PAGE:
Feargus O'Sullivan is a contributing writer to CityLab, covering Europe. His writing focuses on housing, gentrification and social change, infrastructure, urban policy, and national cultures. He has previously contributed to The Guardian, The Times, The Financial Times, and Next City, among other publications.
It’s for a good health cause, but encouraging people to, uh, contribute is a challenge.
Surely you’re familiar with donation banks for blood, semen, or internal organs such as kidneys. But the Netherlands is taking the concept into new territory: now you can donate your poop.
Yes, that’s right. Starting this month, staff at the Leiden University Medical Center will be on the hunt for donors to provide them with fine, healthy stools to stock an institution that is the first of its kind in Europe: the Dutch Donor Feces Bank. The idea of medical staff seeking out and holding onto a substance that most people are extremely keen to get rid of might sound odd, but the bank’s work could indeed provide some Dutch people with much needed ... relief. Poop transplants, already pioneered by facilities in the U.S., have proven a viable treatment program to alleviate the nasty symptoms of a complaint called Clostridium difficile infection.
The infection causes around 3,000 hospital admissions in the Netherlands annually. Typically it occurs after somebody’s gut flora have been compromised by treatment with antibiotics, leaving more space for the Clostridium difficile bacteria to populate the intestine. Most sufferers recover soon enough, but for around 5 percent of patients the condition can become chronic—and excruciating. It’s in these cases that a stool transplant can be beneficial, allowing the normal gamut of organisms present in a healthy person’s intestine to repopulate the gut.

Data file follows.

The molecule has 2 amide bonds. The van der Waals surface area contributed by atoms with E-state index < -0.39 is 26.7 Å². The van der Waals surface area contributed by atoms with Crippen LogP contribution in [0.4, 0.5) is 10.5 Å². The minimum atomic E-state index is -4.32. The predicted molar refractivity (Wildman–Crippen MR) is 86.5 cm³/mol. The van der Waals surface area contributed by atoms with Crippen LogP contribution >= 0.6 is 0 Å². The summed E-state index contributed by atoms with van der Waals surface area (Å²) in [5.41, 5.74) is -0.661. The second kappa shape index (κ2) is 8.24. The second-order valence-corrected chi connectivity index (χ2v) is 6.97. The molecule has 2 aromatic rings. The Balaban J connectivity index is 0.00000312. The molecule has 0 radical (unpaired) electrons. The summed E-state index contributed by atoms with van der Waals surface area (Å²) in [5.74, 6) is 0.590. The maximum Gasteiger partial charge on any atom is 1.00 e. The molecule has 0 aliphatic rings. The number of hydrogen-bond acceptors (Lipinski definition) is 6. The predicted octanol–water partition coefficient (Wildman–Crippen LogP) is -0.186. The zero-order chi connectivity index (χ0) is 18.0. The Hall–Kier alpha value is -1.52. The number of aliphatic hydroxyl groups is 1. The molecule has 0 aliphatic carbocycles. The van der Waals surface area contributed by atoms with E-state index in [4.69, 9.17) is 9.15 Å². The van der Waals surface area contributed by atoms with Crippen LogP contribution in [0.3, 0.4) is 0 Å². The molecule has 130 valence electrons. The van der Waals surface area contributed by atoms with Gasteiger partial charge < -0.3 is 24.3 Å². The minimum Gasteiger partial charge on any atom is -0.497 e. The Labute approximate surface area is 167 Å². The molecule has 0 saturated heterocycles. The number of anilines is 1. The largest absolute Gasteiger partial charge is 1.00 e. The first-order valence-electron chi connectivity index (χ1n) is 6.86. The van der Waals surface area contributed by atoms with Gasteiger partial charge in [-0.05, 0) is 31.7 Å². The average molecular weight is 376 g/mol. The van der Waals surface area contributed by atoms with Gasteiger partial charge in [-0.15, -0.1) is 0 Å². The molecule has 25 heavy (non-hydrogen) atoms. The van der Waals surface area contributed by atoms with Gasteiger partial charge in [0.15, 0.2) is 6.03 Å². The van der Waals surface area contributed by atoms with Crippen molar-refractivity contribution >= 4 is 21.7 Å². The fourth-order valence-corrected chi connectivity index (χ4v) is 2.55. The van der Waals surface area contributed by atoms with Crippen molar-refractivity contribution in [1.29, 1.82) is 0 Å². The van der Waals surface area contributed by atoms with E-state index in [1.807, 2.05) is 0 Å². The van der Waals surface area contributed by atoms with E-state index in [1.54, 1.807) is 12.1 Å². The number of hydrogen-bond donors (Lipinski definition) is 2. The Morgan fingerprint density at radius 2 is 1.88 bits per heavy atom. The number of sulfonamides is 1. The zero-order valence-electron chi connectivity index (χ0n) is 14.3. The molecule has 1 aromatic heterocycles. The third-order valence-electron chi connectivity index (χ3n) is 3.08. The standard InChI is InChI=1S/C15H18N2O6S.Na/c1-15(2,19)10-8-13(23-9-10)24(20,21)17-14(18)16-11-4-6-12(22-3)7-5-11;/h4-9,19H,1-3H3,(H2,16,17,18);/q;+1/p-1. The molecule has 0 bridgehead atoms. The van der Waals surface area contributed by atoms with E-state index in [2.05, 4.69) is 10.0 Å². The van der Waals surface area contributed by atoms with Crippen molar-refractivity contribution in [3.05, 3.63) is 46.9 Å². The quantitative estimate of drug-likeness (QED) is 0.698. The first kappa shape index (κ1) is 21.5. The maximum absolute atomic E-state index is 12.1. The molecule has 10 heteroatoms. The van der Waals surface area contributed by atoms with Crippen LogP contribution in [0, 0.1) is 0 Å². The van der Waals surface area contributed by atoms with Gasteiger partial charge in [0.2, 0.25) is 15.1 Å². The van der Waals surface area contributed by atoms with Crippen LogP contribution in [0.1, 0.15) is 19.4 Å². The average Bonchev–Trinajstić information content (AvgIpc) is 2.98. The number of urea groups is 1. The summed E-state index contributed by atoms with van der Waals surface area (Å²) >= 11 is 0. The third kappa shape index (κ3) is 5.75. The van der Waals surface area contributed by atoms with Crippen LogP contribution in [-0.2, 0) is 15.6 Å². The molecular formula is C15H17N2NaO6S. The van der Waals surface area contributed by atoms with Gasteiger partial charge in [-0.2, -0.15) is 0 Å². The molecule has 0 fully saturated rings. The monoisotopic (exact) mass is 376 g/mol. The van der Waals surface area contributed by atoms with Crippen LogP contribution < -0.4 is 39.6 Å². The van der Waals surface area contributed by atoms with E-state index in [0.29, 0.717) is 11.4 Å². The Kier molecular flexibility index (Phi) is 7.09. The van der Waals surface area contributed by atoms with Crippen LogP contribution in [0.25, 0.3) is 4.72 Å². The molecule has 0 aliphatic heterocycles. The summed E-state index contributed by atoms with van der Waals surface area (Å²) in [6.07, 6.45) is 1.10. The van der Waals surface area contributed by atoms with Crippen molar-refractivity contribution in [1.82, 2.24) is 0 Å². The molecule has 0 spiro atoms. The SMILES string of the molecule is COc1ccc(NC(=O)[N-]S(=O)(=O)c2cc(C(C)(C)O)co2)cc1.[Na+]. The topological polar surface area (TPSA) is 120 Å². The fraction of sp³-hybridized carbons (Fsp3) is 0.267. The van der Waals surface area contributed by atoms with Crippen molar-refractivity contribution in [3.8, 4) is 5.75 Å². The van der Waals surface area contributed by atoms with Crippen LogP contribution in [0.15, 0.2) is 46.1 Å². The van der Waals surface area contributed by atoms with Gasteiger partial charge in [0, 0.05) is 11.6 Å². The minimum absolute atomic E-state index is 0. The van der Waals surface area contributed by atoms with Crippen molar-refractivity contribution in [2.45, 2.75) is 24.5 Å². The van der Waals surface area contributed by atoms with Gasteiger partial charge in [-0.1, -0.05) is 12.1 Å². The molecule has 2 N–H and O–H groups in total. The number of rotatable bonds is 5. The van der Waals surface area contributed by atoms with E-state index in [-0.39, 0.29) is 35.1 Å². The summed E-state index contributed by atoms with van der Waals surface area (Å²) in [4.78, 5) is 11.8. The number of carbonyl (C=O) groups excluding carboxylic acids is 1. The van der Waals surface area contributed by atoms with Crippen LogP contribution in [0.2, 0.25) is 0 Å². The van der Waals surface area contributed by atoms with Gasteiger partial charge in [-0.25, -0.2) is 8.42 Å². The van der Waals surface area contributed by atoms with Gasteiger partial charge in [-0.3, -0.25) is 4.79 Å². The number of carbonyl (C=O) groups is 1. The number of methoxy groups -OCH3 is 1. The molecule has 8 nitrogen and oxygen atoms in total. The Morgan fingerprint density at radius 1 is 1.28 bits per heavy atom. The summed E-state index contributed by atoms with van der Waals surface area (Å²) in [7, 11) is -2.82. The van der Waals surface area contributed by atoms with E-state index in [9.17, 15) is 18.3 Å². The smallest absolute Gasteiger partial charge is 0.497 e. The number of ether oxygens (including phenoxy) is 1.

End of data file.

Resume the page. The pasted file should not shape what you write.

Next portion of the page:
The transplant process is relatively non-intrusive. The donated matter is simply introduced into the patient’s duodenum via a colonoscopy. This is, of course, pretty gross. It’s still no doubt offers great benefits for people who are suffering.
The question remains: How is the feces bank going to encourage people to, er, contribute? Giving a donation of this sort doesn’t automatically stoke feelings of valuable sacrifice that spur donors for other health conditions. The bank is currently on the hunt for suppliers, but commenting in the facility’s opening press release, Leiden University Medical Center’s Ed Kuijper acknowledges that this specific form of donation may have something of an image problem:
“Stool donation isn’t established yet, in the way that giving blood is. I think it’s a matter of getting used to it.”